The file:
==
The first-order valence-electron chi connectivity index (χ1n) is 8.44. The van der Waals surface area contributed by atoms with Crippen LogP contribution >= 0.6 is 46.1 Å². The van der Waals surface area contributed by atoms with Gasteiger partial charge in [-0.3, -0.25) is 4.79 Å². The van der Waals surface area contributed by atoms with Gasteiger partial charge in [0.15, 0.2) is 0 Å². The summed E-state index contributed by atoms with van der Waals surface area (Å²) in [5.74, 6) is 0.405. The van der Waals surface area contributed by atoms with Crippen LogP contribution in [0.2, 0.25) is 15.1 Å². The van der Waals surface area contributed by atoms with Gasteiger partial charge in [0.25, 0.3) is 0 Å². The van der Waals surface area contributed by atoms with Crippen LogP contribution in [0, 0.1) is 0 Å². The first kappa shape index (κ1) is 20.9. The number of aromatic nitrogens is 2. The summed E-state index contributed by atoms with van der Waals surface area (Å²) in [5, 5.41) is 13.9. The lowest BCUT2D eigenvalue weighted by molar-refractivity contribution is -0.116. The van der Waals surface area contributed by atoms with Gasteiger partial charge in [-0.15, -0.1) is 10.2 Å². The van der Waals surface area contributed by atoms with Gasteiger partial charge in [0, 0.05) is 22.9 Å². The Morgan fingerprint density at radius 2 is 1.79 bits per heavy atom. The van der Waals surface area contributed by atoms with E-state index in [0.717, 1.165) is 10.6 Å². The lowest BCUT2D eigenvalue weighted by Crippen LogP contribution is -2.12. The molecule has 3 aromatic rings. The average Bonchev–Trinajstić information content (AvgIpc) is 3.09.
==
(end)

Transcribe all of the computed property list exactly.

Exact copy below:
The first-order valence-electron chi connectivity index (χ1n) is 8.44. The van der Waals surface area contributed by atoms with Crippen LogP contribution >= 0.6 is 46.1 Å². The van der Waals surface area contributed by atoms with Gasteiger partial charge in [-0.3, -0.25) is 4.79 Å². The van der Waals surface area contributed by atoms with Gasteiger partial charge in [0.15, 0.2) is 0 Å². The summed E-state index contributed by atoms with van der Waals surface area (Å²) in [5.74, 6) is 0.405. The van der Waals surface area contributed by atoms with Crippen LogP contribution in [0.2, 0.25) is 15.1 Å². The van der Waals surface area contributed by atoms with Gasteiger partial charge in [0.25, 0.3) is 0 Å². The van der Waals surface area contributed by atoms with Crippen LogP contribution in [0, 0.1) is 0 Å². The first kappa shape index (κ1) is 20.9. The number of aromatic nitrogens is 2. The summed E-state index contributed by atoms with van der Waals surface area (Å²) in [5, 5.41) is 13.9. The lowest BCUT2D eigenvalue weighted by molar-refractivity contribution is -0.116. The van der Waals surface area contributed by atoms with Gasteiger partial charge in [-0.15, -0.1) is 10.2 Å². The van der Waals surface area contributed by atoms with Gasteiger partial charge in [0, 0.05) is 22.9 Å². The Morgan fingerprint density at radius 2 is 1.79 bits per heavy atom. The van der Waals surface area contributed by atoms with E-state index in [0.717, 1.165) is 10.6 Å². The lowest BCUT2D eigenvalue weighted by Crippen LogP contribution is -2.12. The molecule has 3 aromatic rings. The average Bonchev–Trinajstić information content (AvgIpc) is 3.09.